So what happened? The truth is, with Pete it’s not one thing. He doesn’t actually change that much. We just get to know him better. What might have appeared to be a privileged upbringing was rather cold and loveless. And while he can’t keep his dick in his pants and he’s an overbearing whiner, in a lot of ways he’s a lot nicer guy than many of his colleagues. In an office rife with racism, sexism, anti-Semitism, and homophobia, Pete treats everyone pretty much the same. And he’s capable of great loyalty, to Don and to Peggy, which makes him human in a way we’ve not seen before.
In truth, Pete’s biggest problem is himself, a situation which comes to a head in the best Mad Men episode there is, “Signal 30,” (no, you shut up) in which we learn that Pete is so busy comparing his life to everyone else’s that he is basically incapable of joy. When he finally starts to work on that, including an unexpectedly successful move to California, everything else falls into place. Which makes him one of the best-rounded characters in the series. Who’d have thought it?
Appears in: The Wire
Played by: Jim True-Frost
What an absolute tool Prez is when first we meet. So much so that his reputation precedes him. He’s lazy, ignorant, cocky, and owes his job to his father-in-law. It’s not long before he does the unforgivable: starts a pissed-up fight with some tower boys, which leads to one of them losing an eye. I mean it’s a wide field, but if you’re looking for the worst person in the early Wire, you don’t need to go much further than this guy.
Prez’s redemption comes in two stages. Firstly, thanks to Lester Freeman, he starts to become good at a job that no one else wants to do but everyone realizes is vital. He punches his father in law in defense of his colleagues. He becomes part of the team. In fact, his rehabilitation is almost complete by the time he accidentally kills another officer. So much so that when his past comes up, it seems unfair, because he’s not the same guy.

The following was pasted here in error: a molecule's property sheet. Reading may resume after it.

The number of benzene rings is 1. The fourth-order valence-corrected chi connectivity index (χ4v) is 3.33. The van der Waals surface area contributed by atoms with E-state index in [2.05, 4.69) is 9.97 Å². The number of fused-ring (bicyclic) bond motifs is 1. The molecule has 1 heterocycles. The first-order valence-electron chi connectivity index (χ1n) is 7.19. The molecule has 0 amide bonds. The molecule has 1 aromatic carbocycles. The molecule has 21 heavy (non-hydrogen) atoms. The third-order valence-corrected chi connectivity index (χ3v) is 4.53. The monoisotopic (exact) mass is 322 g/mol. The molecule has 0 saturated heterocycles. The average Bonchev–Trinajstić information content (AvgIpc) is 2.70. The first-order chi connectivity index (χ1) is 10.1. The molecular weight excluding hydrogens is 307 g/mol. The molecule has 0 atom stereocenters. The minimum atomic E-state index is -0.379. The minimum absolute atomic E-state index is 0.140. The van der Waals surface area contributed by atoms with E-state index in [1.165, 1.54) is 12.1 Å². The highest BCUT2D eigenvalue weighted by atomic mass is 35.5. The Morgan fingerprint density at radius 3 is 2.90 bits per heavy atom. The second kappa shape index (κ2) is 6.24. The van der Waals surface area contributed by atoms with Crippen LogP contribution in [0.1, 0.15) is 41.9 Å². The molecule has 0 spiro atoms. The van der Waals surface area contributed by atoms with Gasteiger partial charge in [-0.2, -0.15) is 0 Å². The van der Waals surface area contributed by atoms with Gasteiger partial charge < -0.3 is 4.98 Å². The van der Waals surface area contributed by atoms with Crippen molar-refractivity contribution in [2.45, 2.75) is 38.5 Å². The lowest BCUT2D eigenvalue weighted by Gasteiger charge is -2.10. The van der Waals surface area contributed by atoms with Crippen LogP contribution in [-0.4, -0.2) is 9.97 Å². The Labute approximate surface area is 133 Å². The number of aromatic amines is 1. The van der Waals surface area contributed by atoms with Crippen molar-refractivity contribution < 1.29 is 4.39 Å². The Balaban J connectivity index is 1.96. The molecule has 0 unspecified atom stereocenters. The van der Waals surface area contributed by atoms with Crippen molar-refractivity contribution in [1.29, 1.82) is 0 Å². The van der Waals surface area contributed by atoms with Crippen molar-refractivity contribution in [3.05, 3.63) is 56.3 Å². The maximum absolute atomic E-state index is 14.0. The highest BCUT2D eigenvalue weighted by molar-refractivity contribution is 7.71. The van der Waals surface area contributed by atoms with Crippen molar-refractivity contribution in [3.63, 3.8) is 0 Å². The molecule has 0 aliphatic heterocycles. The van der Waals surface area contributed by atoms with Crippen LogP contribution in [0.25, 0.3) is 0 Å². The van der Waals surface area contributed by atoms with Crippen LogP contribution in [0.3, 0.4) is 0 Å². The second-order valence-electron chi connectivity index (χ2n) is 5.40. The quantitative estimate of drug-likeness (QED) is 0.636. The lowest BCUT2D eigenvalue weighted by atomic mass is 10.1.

Which would all work very well as a story arc. Except The Wire didn’t leave it there and the arrival of Mr. Prezbo, hard-working teacher in an unforgiving system moves him on even more. As he sets about the thankless task of having any impact on his students’ lives, witnessing a panoply of dysfunction along the way, we never really know how much of this is about him trying to make up for the past. But I’m not sure it matters, whether he thinks it or not, Prez is definitely one of the good guys.
Appears in: Our Friends in the North
Played by: Mark Strong
The striking thing about Tosker is how long he is a dick for. Years. He starts off a spoiled dick, who steals his mate’s girlfriend, gets her pregnant, and basically ruins three lives. Then he’s a selfish dick who neglects his wife and kids. And then he’s a greedy dick who aims to profit off other people’s misery. And while the other male leads may be doing things that are illegal (FFS, Geordie joins an organized crime gang and Nicky joins a terrorist cell), it’s Tosker’s time as a slum landlord that makes him the absolute monster of the group.
So how does he turn that around? He loses everything. Well, not quite everything. His second wife, Elaine, sticks around and suggests that this time they work as a team.
And they do. And by the time we say goodbye to him in 1995, he’s rebuilding bridges, repaying kindnesses, and looking like a new man. Well done that woman.